Meteorologists pooh-pooh Costa Rican legend las pintas
February and May should be rainy months if las pintas are correct. The Tico old wives’ tale uses the first 12 days of January to predict, or literally “paint” (pintar) the Costa Rican weather for the rest of the year. The superstition says that the weather on each of the first 12 days represents the climate for the following 12 months. In other words, the rain that fell on Jan. 2 means that February, the second month of the year, will be rainy. Jan. 5 was also rainy, meaning we can expect rain in May.
Farmers and fishermen in the old days used the pintas to plant, harvest and carry out other duties required of them to live off the land.
“This belief comes from our grandparents,” says Ligia Dobles, who is also a grandmother but won’t reveal her age. “People still talk about las pintas. They take it seriously because the weather varies a lot. They say that in January, you can’t leave your umbrella behind because it could rain at any moment.”
But the pintas, which rely on messages from the sun and sky, don’t carry much weight at the National Meteorological Institute (IMN).
According to Eladio Solano, a meteorologist at IMN, “There’s no scientific study that, in this case, supports the belief,” he said. “It’s a popular tale, [but] we don’t take it into account for our analysis because it’s not based on science.”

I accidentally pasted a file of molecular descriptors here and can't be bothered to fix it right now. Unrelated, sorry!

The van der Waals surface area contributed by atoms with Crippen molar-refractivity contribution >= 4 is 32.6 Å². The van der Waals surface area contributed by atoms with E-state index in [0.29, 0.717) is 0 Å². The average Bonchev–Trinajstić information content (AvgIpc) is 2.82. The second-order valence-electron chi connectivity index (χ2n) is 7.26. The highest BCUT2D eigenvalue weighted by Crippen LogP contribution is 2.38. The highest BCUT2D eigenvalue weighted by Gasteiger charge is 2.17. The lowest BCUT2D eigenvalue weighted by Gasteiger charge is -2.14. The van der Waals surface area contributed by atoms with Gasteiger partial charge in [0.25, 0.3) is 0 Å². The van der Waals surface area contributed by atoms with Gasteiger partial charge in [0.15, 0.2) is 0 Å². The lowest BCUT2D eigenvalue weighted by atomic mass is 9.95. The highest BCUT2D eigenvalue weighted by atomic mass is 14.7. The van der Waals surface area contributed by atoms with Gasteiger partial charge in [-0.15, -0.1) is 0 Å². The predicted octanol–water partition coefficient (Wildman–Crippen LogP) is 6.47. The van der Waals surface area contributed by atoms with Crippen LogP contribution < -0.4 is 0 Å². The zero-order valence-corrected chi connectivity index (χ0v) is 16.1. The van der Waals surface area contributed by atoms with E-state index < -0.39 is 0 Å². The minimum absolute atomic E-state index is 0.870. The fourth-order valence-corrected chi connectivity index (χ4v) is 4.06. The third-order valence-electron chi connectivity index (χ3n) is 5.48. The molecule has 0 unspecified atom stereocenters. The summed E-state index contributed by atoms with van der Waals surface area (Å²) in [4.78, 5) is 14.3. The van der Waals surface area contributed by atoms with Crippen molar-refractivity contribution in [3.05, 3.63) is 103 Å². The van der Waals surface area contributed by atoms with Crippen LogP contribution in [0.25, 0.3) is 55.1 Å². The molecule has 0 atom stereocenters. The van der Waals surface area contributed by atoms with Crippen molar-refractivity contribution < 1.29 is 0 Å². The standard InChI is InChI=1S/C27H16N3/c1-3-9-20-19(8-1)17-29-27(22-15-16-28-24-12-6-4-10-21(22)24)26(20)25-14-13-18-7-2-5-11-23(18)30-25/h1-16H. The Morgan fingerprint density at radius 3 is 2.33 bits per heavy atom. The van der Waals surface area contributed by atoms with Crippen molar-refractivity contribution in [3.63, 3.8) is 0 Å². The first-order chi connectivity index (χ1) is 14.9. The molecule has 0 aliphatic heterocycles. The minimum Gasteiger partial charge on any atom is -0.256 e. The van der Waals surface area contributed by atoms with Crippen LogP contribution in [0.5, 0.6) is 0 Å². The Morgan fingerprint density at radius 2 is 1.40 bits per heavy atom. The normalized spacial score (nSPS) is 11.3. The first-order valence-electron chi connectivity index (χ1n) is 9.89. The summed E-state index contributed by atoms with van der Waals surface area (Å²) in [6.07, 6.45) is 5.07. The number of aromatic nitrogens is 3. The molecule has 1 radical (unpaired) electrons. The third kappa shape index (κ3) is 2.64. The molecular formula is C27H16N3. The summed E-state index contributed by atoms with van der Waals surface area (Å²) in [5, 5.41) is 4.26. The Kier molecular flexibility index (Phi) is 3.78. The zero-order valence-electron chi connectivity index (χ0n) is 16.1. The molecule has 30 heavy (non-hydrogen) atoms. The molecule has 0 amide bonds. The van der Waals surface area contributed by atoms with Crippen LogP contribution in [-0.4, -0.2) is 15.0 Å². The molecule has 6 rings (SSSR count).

“Simply because it rained on the second day of the year doesn’t mean that the month of February will be rainy, since there are many other factors to take into account,” he said.
Temperatures in San José during the first days of January were in the low 20s, which Solano said is normal for this time of year. “The weather during the first few days [has been] normal,” Solano said.
“It’s typical for the month of January, because we’ve had accelerated trade winds; we’ve had cool temperatures, especially in the nights and mornings, and the rain has accumulated mostly in the northern region of the country and the Caribbean Sea,” he said.
But Solano said the rain in these areas hasn’t been as heavy as expected. “Conditions have been a little drier than normal in these first days,” he said.
Las pintas supposedly can predict what the weather will be through the end of the year, but meteorologists at IMN can’t see that far ahead.
“The prognoses that we do are short term, in this case trimonthly,” Solano said. “So, it would only be from now until the month of March. What do we expect for this first quarter? We expect that we will still maintain the phenomenon of La Niña,” he said.
La Niña is an oceanic and atmospheric phenomenon that is linked to lower sea surface temperatures. La Niña last occurred from mid-2007 to 2009.
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